Transcranial magnetic stimulation (TMS) is a unique method for non-invasive brain imaging. The fundamental difference between TMS and other available non-invasive brain imaging techniques is that when a physiological response is evoked by stimulation of a cortical area, that specific cortical area is causally related to the response. With other imaging methods, it is only possible to detect and map a brain area that participates in a given task or reaction. TMS has been shown to be clinically accurate and effective in mapping cortical motor areas and applicable to the functional assessment of motor tracts following stroke, for example. Many hundreds of studies have been published indicating that repetitive TMS (rTMS) may also have multiple therapeutic applications. Techniques and protocols for individually targeting and dosing rTMS urgently need to be developed in order to ascertain the accuracy, repeatability and reproducibility required of TMS in clinical applications 1).
Navigated transcranial magnetic stimulation (nTMS) is a modification of TMS that combines magnetic resonance imaging-based (MRI-based), threedimensional cortical localization with TMS and simultaneous electromyography (EMG) measurement to locate brain areas capable of evoking muscle responses when stimulated.
Recent advances such as the co-registration of the subject’s head with structural MRI have allowed the application of stimulations with a precision of a few millimeters. Prior experiments have demonstrated a strong correlation between nTMS and intraoperative direct cortical stimulation (DCS) 2).
A study shows the feasibility of increasing the MEP detection threshold to 500 μV in rMT determination and motor area mapping with nTMS without losing precision 3).
113 patients undergoing bihemispheric nTMS examination prior to surgery for gliomas in presumed motor eloquent locations. Multiple ordinal logistic regression analysis was performed to test for any association between preoperative nTMS-related variables and postoperative motor outcome.
A new motor deficit or deterioration due to a preexisting deficit was observed in 20% of cases after 7 days and in 22% after 3 months. In terms of tumor location, no new permanent deficit was observed when the distance between tumor and corticospinal tract was greater than 8 mm and the precentral gyrus was not infiltrated (p = 0.014). New postoperative deficits on Day 7 were associated with a pathological excitability of the motor cortices (interhemispheric resting motor threshold [RMT] ratio < 90% or > 110%, p = 0.031). Interestingly, motor function never improved when the RMT was significantly higher in the tumorous hemisphere than in the healthy hemisphere (RMT ratio > 110%).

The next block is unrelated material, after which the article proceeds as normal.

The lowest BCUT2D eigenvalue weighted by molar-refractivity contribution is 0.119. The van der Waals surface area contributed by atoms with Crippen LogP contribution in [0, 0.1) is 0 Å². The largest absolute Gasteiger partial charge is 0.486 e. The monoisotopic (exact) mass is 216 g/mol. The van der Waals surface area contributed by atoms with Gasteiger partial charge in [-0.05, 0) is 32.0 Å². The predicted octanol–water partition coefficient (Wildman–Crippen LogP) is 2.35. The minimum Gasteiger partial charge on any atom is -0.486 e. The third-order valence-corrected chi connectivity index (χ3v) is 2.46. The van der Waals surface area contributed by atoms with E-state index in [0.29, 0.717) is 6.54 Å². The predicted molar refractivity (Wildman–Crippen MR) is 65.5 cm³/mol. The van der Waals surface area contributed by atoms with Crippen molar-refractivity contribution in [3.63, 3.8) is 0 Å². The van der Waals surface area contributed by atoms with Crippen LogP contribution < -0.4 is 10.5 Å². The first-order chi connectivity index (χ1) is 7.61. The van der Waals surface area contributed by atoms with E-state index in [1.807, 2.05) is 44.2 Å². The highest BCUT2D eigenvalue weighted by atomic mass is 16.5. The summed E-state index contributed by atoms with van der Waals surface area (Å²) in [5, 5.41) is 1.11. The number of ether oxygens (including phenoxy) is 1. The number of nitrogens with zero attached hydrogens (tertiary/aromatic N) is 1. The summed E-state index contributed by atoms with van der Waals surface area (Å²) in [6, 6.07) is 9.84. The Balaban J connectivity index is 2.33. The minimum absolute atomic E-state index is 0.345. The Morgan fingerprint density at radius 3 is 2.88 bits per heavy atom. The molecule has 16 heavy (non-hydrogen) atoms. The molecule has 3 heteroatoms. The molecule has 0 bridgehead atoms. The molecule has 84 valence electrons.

The proposed risk stratification model, based on objective functional-anatomical and neurophysiological measures, enables one to counsel patients about the risk of functional deterioration or the potential for recovery 4).
Between 2010 and 2013, nTMS motor mapping was performed in a prospective cohort of 100 patients with brain tumors in or adjacent to the rolandic cortex. Spatial data analysis was performed by normalization of the individual motor maps and creation of overlays according to tumor location. Analysis of motor evoked potential (MEP) latencies was performed regarding mean overall latencies and potentially polysynaptic latencies, defined as latencies longer than 1 SD above the mean value. Hemispheric dominance, lesion location, and motor-function deficits were also considered.
Graphical analysis showed that motor areas were not restricted to the precentral gyrus. Instead, they spread widely in the anterior-posterior direction. An analysis of MEP latency showed that mean MEP latencies were shortest in the precentral gyrus and longest in the superior and middle frontal gyri. The percentage of latencies longer than 1 SD differed widely across gyri. The dominant hemisphere showed a greater number of longer latencies than the nondominant hemisphere (p < 0.0001). Moreover, tumor location-dependent changes in distribution of polysynaptic latencies were observed (p = 0.0002). Motor-function deficit did not show any statistically significant effect.
The distribution of primary and polysynaptic motor areas changes in patients with brain tumors and highly depends on tumor location. Thus, these data should be considered for resection planning 5).